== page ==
Did the 3-2 Philadelphia 76ers create enough buzz in the City of Brotherly Love to fill their arena for their NBA home opener? Philly’s first home game of the season rocks and rolls this Friday, but will Wells Fargo Center be rocking?
Like a rock of ages, the Sixers have been a Philadelphia sports cornerstone since 1963. Now, the franchise hopes to have somewhat of a miracle happen—a sellout—to help rock their opponents.
Back in the day, according to the Bible, Moses struck a rock in the wilderness and drew water to feed the Children of Israel.
Now, the Sixers hope their home crowd flows into Wells Fargo like mighty waters for the team to feed off of.
Also, Philly’s hungry new owners want to avoid their worst nightmare—that the lockout sapped even more fan interest in the 76ers.
The new owners, therefore, have worked hard to reach out and reconnect with fans. Among their actions include lowering ticket prices, buying some of Dr. J’s memorabilia and including a Philly native (Will Smith) in the ownership group.
Therefore, it’ll be intriguing to see just how much the attempt to reconnect with fans impacts home attendance.
Despite the most grueling early schedule in the league, as true fans know, the exciting 76ers come home in second place behind Boston in the Atlantic Division. While Philadelphia opened with an unprecedented five-game road trip, their only losses came at Portland and Utah.
According to ESPN.com, after the first road trip the 76ers averaged 17,650 attendees.
In comparison, several NBA teams are averaging more than 19,000 attendees on the road, but several are also attracting less than the Sixers’ amount.
With an average of over 22,000 fans per game, the Chicago Bulls lead the NBA in home attendance so far this season.
The Portland Trail Blazers, Dallas Mavericks and Miami Heat are the only other teams averaging over 20,000.
The Detroit Pistons have the lowest home attendance average so far this season, attracting just over 12,000 fans per game. The Hornets are next to last with an average of around 15,300.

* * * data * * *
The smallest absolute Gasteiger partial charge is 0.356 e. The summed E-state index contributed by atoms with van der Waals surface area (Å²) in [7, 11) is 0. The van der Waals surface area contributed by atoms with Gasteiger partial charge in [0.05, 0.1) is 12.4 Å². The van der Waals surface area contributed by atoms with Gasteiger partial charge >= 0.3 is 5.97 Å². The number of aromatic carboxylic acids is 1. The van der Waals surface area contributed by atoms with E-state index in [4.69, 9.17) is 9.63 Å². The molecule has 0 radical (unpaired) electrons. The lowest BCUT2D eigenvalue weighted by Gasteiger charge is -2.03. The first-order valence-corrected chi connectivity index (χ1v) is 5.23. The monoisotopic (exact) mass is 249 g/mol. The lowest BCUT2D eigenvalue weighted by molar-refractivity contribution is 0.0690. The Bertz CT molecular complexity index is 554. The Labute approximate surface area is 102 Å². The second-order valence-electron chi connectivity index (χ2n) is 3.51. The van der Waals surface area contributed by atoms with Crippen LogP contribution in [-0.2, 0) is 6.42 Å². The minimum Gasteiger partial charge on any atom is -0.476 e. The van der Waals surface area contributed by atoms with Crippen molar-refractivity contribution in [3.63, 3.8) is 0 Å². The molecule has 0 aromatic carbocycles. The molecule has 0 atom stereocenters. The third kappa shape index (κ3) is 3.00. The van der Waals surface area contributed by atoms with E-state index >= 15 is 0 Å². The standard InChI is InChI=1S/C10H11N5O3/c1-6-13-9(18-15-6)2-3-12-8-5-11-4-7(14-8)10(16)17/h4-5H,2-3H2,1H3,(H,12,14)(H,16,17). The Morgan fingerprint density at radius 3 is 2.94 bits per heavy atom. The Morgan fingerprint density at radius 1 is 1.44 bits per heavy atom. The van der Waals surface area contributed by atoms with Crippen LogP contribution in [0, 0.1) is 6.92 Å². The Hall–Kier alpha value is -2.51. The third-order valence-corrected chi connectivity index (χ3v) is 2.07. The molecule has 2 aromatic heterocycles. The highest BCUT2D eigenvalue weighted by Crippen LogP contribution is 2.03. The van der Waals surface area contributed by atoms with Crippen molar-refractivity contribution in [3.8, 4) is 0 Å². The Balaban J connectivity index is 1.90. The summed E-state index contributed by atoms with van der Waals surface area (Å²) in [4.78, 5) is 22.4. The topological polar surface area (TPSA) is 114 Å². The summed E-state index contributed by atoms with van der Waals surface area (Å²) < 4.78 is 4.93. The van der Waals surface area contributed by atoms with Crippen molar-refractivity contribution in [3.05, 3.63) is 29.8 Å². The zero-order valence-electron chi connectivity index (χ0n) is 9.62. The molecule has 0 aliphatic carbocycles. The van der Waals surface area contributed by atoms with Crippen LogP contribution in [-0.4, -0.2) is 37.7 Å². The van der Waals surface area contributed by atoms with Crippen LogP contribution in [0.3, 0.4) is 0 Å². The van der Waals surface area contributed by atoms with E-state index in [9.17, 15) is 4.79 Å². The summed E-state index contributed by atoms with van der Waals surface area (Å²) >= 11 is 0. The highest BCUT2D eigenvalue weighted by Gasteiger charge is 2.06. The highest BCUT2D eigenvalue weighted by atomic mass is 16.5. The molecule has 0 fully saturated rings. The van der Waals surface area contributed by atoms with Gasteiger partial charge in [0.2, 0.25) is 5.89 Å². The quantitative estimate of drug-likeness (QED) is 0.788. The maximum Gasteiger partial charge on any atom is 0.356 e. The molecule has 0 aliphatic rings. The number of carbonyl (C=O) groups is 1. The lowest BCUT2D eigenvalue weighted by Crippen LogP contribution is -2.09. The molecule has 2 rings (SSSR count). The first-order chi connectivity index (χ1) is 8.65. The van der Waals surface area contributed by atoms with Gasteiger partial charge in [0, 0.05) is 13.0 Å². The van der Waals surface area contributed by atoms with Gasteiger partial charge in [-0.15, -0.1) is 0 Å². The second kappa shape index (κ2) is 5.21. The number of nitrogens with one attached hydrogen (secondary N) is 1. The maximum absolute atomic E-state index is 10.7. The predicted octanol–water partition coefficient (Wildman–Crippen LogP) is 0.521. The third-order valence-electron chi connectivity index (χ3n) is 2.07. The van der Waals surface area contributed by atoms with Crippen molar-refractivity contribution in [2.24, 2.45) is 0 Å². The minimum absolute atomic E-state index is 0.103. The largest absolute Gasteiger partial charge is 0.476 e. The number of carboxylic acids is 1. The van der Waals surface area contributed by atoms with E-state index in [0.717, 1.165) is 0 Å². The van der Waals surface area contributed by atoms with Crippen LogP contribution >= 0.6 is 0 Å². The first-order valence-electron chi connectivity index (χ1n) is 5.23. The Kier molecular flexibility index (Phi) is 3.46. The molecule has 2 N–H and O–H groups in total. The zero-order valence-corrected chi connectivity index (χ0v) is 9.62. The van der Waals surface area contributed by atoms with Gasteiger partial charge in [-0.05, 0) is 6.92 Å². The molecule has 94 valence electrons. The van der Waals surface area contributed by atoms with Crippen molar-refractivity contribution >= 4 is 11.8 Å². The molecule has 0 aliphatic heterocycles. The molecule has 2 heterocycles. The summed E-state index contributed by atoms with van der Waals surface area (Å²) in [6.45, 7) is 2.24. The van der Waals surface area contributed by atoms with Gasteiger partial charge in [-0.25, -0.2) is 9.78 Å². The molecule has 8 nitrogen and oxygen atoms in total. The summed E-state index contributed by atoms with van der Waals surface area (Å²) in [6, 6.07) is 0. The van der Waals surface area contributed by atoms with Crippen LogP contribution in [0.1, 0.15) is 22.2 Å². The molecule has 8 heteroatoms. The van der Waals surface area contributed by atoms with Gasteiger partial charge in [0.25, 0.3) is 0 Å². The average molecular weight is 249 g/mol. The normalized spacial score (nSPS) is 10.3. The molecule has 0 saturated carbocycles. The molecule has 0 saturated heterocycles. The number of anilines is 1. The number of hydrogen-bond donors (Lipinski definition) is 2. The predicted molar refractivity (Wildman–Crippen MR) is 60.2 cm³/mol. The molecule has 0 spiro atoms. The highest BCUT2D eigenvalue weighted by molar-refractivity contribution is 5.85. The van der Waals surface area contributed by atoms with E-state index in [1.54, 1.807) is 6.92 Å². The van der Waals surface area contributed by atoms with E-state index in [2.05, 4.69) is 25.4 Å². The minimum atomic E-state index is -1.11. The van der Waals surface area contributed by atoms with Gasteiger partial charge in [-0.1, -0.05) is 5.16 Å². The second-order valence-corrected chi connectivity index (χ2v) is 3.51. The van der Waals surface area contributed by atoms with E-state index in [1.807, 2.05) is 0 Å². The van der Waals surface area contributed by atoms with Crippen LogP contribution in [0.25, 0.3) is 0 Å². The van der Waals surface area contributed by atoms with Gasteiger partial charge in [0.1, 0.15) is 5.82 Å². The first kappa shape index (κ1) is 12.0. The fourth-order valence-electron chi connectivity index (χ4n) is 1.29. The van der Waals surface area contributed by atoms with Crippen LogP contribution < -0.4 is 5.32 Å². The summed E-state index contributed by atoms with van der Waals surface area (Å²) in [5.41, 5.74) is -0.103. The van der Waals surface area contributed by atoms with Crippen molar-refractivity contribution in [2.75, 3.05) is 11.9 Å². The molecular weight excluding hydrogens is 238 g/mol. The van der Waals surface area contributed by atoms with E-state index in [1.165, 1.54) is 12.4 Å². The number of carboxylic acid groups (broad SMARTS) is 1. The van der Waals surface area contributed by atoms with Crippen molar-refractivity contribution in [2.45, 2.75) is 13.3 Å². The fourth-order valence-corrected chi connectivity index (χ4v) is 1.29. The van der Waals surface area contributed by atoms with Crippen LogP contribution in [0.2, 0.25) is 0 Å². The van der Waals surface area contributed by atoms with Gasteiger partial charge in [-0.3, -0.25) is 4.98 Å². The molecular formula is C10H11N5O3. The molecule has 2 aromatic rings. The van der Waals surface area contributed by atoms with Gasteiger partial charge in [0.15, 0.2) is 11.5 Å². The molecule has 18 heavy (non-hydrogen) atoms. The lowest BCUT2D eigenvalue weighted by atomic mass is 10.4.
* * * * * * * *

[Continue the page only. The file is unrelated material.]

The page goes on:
If the Sixers can average somewhere between the Lakers, Knicks and Hawks, then I’d be impressed. That would be anywhere from 17-19,000.
The NBA’s average attendance last season was 17,319. Last year, averaging 14,751 people per game, Philadelphia ranked No. 25 of 30 in NBA home attendance.
Philadelphia also has a National Lacrosse League team, Villanova basketball, and an arena football squad for the Sixers to compete for love with. So in one of America’s most crowded professional sports towns, the 76ers could likely still lag behind the Phillies, Eagles and Flyers for home attendance.
But the 76ers don’t really have a household name, other than Andre Iguodala, that can put people in the seats.
After numerous rumors early last summer about Iguodala possibly leaving the Sixers, he’s been fantastic so far. If he’s not carrying the team, then he’s making the key plays even on his off-shot nights.
The 76ers also have an entertaining core of reserves who will provide the home fans with lots of excitement. Thaddeus Young, Louis Williams and Evan Turner are capable of scoring 20 points apiece on any given night. Their capabilities only increase at home.
Interestingly, the Wells Fargo Center is the only NBA venue yet to host a home game this season. All other teams have played at least two.
All that changes, though, this Friday when Detroit arrives to play the Sixers. I believe the 76ers have generated enough buzz to sell out the opener and help the Sixers rock the Pistons.
I’ll be watching, though, to see if attendance boosts in the wake of the 76ers playoff appearance and offseason moves. I’ll let you, my loyal readers; know how it went down—if the game was a sell out and if the house was rocking.
As for you all, stay down with me. Catch my appearances throughout this year for more entertaining renditions of Lake’s Liberty Ball Breakdown.
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